Andy Paul: I mean, sort of right in the midst of, you know, toward the end of world war one, I mean, there’s lots of things going on, but yeah, it was, it was, yeah, you don’t study it and part of your history class and so on. I suspect this will be different but I mean, it’s really, I just want to go back to a point before, and I think for people who are in remote selling situations perhaps they hadn’t been in before is, is this idea of being human, which is something I write and talk about a lot as do you, this becomes more important because you have to feel that you have the license to have these kinds of talk about your feelings, to comment on someone else’s feelings,

Charlie Green: Right.

Andy Paul: Connect in a way that, that you won’t otherwise allow yourself to connect.

Charlie Green: That’s true. And you know, we’re talking about it, everybody’s talking about it. You know, your lives have changed. That’s what’s going on and to not talk about it, you know, increases the falsity of whatever sales dialogue you’re having. You kind of talk about it,

Andy Paul: Yeah. Talk about authentically. I mean, a lot of the lot of what’s on LinkedIn these days is macho keep calling and keep on now. And you, and I both know people that are writing about this and now and it’s just like, yeah is that really the point? I mean, the point is, yeah, business continues, but that’s unmindful of the disruption that your customers are feeling and the vulnerability they’re feeling at this point in time, and everybody’s got this sense of anxiety. About this virus is maybe your approach is I understand that things are gonna be tough for you. And maybe now’s not the right time. I mean, this is to say that, if you’re reading some stuff online, it’s like, Oh, what a bunch of whistles, right. If you start going path, it’s like acknowledge realty. And with the buyer and say, look, there’s a way that I can stay connected and engaged with you as you go through this process on your end, where compared to other people, when you get to the end of this, you’re going to think, you know, Andy really did a great job of supporting us and he was there for us

Charlie Green: Well, to that point, you know, this is a time of crisis who gets remembered after times of crisis, who behaves heroically, who do we recall as having been an exemplar? And who do we not recall at all or worse yet recall was a jerk. And, you know, you see that among the governors right now, there’s a perception coming out of, who’s been, you know, on point and who’s tone deaf, and I knew this is a chance to write future history and how you behave right now is how people will remember you when all, when all this is done and,

Andy Paul: And I think an opportunity for people to really understand this. This is not a way to learn how to act now, just now, but it’s a way to learn how to act that will stick with you the rest of your life.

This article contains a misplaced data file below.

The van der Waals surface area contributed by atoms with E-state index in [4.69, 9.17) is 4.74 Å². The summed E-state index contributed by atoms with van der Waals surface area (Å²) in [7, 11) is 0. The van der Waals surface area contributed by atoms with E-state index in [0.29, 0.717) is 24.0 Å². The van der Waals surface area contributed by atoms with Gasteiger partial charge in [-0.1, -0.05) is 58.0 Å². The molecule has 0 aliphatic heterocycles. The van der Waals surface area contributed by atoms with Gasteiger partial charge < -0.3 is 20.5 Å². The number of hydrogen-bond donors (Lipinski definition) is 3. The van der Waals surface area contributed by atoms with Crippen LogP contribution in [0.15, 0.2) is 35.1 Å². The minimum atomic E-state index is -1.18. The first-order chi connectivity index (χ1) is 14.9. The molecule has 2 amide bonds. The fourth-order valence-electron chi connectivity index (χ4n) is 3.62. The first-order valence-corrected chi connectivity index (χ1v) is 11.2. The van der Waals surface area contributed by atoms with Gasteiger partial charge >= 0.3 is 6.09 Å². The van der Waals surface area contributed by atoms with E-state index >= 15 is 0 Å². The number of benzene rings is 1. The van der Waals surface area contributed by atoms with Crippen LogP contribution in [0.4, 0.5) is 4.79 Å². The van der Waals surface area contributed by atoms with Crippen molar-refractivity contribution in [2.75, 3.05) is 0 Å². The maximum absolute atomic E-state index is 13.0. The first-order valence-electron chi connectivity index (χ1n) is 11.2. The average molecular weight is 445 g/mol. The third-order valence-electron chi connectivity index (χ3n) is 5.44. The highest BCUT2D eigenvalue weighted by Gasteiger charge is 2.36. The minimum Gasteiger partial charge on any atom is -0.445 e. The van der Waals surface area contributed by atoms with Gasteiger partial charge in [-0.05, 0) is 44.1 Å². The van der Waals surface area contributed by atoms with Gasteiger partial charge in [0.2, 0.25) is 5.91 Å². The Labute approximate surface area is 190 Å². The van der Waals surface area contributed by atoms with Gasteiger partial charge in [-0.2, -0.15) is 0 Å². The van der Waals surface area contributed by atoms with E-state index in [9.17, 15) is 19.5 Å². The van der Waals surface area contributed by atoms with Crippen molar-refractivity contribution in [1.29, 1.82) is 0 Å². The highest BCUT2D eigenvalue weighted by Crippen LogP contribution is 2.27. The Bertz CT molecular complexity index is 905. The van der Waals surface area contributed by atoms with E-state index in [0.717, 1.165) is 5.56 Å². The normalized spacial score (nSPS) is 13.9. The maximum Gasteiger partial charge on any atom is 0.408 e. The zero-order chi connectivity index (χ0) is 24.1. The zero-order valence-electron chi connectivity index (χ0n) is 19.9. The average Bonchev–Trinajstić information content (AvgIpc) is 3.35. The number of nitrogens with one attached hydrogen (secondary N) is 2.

Charlie Green: It is, and it should be absolutely. And it’s an opportunity to sort of flex those muscles, at a very forgiving time. People are very accepting and even desirous of a little authenticity and reality and, and basic one on one level empathy. You know, people should be availing themselves of it.

Andy Paul: Well, I think as people now are going through, again, this, this remote work from home, remote selling sort of transition, is I thought it’d be really useful to go back through. I love Stephen MR Covey’s description of the four pillars of trust in his book, The Speed of Trust, which I, you and I have spoken about before. And he talks about motivations, integrity, credibility, and reliability. I just want sort of, run through those with you, because this is, this is so important is when he talks about motivations being a pillar of trust building, it means are you completely transparent in your motivations,

Charlie Green: Right.

Andy Paul: In your communications with, with your buyer? And this is a problem in the best of times so  it becomes even more critical. And yeah, I know we all have numbers to make and goals to hit, but if you try to sort of lead with Hey we’re being really empathetic with this customer at the situation they’re in, and then you get the last week, a month, they put pressure on to close the deal. Your motivations are revealed.

Charlie Green: Absolutely. Revealed for what they are, which is not client focused customer centric or any of that stuff. It was always about you, which means the change has to be fundamental. You know, and I forget, what are you and I have talked about this before, but one of the things I’ve been trying to articulate recently is  an unconscious myth out there that the best road to short term performance is through short term behavior. The fact is the best road to short term performance, and certainly longterm performance is longterm behavior. I mean, it’s kind of self evident to all of us. If you consistently over time, behave in a customer focused, you know, you not me, a kind of a generous manner. It will pay off in the long run.

What we forget is the long run is made up of a series of weeks and quarters and so forth. It pays off. And if you reveal the bad intentions, you know, and it immediately shows, Oh, you’re just looking for the quarterly numbers. Well guess what? You just ruined trust. So Covey’s absolutely right.

Andy Paul: Yeah. One of the things that I think companies and sellers miss is that sometimes you get to the end of a quarter and you make this astounding offer to somebody

Charlie Green: Yeah.